Life & Culture

Billy Joel BST Hyde Park review: Nothing new, nothing but bangers

The piano man brought his Long Island grit and Broadway panache to Hyde Park, with a surprise appearance by Joe Jonas


2RB66G9 London, UK. Friday, 7 July, 2023. Bill Joel at American Express Presents BST in Hyde Park, London. Photo: Richard Gray/Alamy Live News

Billy Joel first played in London at the Theatre Royal, Drury Lane in 1978. It was a time of high inflation, mass strikes, and crippling mortgage payments. Nearly 50 years later, as Billy Joel took to the stage this time around, things were totally different.

We now have smartphones.

Billy Joel is nothing if not, at his heart, a showman. His fans know what they love and he knows how to make them happy. Starting his nearly two-hour set with a disclaimer, he told the 65,000-person crowd in Hyde Park that he had good news and bad. "The bad news is that we don't have anything new to play" he announced before adding: "The good news is you don't have to listen to anything new.”

Joel, who has not released any new songs since 1994, has one of the deepest back catalogues in popular music. No matter how many songs of his you think you know, there's always another hit you've forgotten. And decades after their release, timeless Joel hits are still finding new ears.

Two B-sides, Vienna and Zanzibar, both recent viral sounds on Tiktok provided some of the biggest cheers of the night from the crowd, which, despite Joel's longevity, probably averaged out at around 30 years old.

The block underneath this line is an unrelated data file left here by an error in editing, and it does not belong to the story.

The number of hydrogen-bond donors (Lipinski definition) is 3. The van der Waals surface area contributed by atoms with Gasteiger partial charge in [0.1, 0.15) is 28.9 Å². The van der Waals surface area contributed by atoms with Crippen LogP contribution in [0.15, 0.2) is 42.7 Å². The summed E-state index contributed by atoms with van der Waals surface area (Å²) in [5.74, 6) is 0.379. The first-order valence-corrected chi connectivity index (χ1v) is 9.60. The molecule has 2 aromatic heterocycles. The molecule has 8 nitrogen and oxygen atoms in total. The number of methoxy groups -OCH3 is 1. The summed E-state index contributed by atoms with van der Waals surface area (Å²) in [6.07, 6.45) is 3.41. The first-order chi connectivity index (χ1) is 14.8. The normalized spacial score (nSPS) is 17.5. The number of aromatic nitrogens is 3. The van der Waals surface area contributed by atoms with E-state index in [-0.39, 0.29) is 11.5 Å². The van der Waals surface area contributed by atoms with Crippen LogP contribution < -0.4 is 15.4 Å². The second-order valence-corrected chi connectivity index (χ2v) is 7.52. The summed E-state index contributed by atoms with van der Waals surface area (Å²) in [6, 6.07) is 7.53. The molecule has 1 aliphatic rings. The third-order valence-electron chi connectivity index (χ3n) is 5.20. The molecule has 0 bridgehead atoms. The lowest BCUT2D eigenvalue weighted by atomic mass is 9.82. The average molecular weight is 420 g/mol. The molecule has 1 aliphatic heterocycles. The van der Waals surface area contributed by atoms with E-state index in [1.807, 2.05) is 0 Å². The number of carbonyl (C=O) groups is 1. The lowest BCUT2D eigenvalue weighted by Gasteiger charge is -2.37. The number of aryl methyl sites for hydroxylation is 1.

And Joel gave a gentle nod to his younger fans with the surprise guest of Joe Jonas in the encore. Jonas, who was seen rocking out in the VIP area for hits like Scenes from an Italian Restaurant, New York State of Mind and It's Still Rock and Roll to Me, joined the elder statesman of pop on stage to belt out Uptown Girl, hitting the impressively high notes with ease.

Joel's other accompaniers were also pitch-perfect. His long-term collaborators in the Billy Joel Band included Jewish songwriter and keyboardist David Rosenthal, renowned trumpeter Carl Fischer and Crystal Taliefero, a vocalist who belted out an outstanding rendition of River Deep, Mountain High in the interlude of Joel's classic River of Dreams.

Joel peppered his set with nuggets to amuse and entertain the home crowd. Starting at the top of his act, he said that he was "surprised" that of all the places he'd played, nowhere had the sun shone as much in his eyes as in London.

Keeping to the British Summer Time festival theme of ageing rockers, he gave his best Mick Jagger impression halfway through his performance before dropping it and declaring himself more of a klutz than Jagger or the previous night's headline act - Bruce Springsteen.

And just like Springsteen, who was born months apart from Joel in 1949, the Piano Man's voice appears to defy ageing. Still as powerful and as sharp as ever, the crowd lapped up the classics as Joel rattled through the 70s and 80s with his classic Jewish American showmanship and wit, riffing on his illustrious career and how he felt he was turning into his father.

As Joel's perpetual tour seems to be coming to something of a slow down if not an end, the singer said he didn't know when he'd next be in the UK. “I don’t come here that much and I don’t know when this old ass is coming back,” he said as the sun set over Hyde Park to cheers from the sun-drenched crowd.

His monthly residency at New York's Madison Square Garden, the longest in the venue's history, is set to end next year after 150 shows. But regardless of whether Joel is hanging up his piano for good, one thing isn't in doubt - he's still very much got it.

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